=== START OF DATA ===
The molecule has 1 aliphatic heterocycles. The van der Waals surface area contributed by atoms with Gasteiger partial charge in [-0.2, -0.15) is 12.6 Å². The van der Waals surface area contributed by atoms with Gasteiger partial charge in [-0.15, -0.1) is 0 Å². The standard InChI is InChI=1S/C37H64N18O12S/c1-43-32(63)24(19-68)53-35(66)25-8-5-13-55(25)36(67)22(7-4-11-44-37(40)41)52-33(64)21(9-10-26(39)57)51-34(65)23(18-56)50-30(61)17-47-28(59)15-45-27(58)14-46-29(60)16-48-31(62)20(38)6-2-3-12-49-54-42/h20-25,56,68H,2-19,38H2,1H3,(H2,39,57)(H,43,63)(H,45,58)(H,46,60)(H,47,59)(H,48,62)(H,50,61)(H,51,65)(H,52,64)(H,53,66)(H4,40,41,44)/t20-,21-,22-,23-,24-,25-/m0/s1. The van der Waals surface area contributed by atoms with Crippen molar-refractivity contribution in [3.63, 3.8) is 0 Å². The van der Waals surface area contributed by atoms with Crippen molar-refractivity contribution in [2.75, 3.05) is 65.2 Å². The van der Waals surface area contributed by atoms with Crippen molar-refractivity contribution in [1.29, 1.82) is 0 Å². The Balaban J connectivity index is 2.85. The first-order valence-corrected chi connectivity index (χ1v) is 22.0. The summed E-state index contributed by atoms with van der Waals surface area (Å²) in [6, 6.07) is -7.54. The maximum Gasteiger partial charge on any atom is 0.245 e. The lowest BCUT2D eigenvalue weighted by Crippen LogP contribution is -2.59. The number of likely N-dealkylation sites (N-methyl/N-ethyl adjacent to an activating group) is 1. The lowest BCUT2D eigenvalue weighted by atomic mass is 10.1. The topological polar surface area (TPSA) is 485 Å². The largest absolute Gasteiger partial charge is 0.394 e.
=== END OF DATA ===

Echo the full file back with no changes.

The molecule has 1 aliphatic heterocycles. The van der Waals surface area contributed by atoms with Gasteiger partial charge in [-0.2, -0.15) is 12.6 Å². The van der Waals surface area contributed by atoms with Gasteiger partial charge in [-0.15, -0.1) is 0 Å². The standard InChI is InChI=1S/C37H64N18O12S/c1-43-32(63)24(19-68)53-35(66)25-8-5-13-55(25)36(67)22(7-4-11-44-37(40)41)52-33(64)21(9-10-26(39)57)51-34(65)23(18-56)50-30(61)17-47-28(59)15-45-27(58)14-46-29(60)16-48-31(62)20(38)6-2-3-12-49-54-42/h20-25,56,68H,2-19,38H2,1H3,(H2,39,57)(H,43,63)(H,45,58)(H,46,60)(H,47,59)(H,48,62)(H,50,61)(H,51,65)(H,52,64)(H,53,66)(H4,40,41,44)/t20-,21-,22-,23-,24-,25-/m0/s1. The van der Waals surface area contributed by atoms with Crippen molar-refractivity contribution in [3.63, 3.8) is 0 Å². The van der Waals surface area contributed by atoms with Crippen molar-refractivity contribution in [2.75, 3.05) is 65.2 Å². The van der Waals surface area contributed by atoms with Crippen molar-refractivity contribution in [1.29, 1.82) is 0 Å². The Balaban J connectivity index is 2.85. The first-order valence-corrected chi connectivity index (χ1v) is 22.0. The summed E-state index contributed by atoms with van der Waals surface area (Å²) in [6, 6.07) is -7.54. The maximum Gasteiger partial charge on any atom is 0.245 e. The lowest BCUT2D eigenvalue weighted by Crippen LogP contribution is -2.59. The number of likely N-dealkylation sites (N-methyl/N-ethyl adjacent to an activating group) is 1. The lowest BCUT2D eigenvalue weighted by atomic mass is 10.1. The topological polar surface area (TPSA) is 485 Å². The largest absolute Gasteiger partial charge is 0.394 e.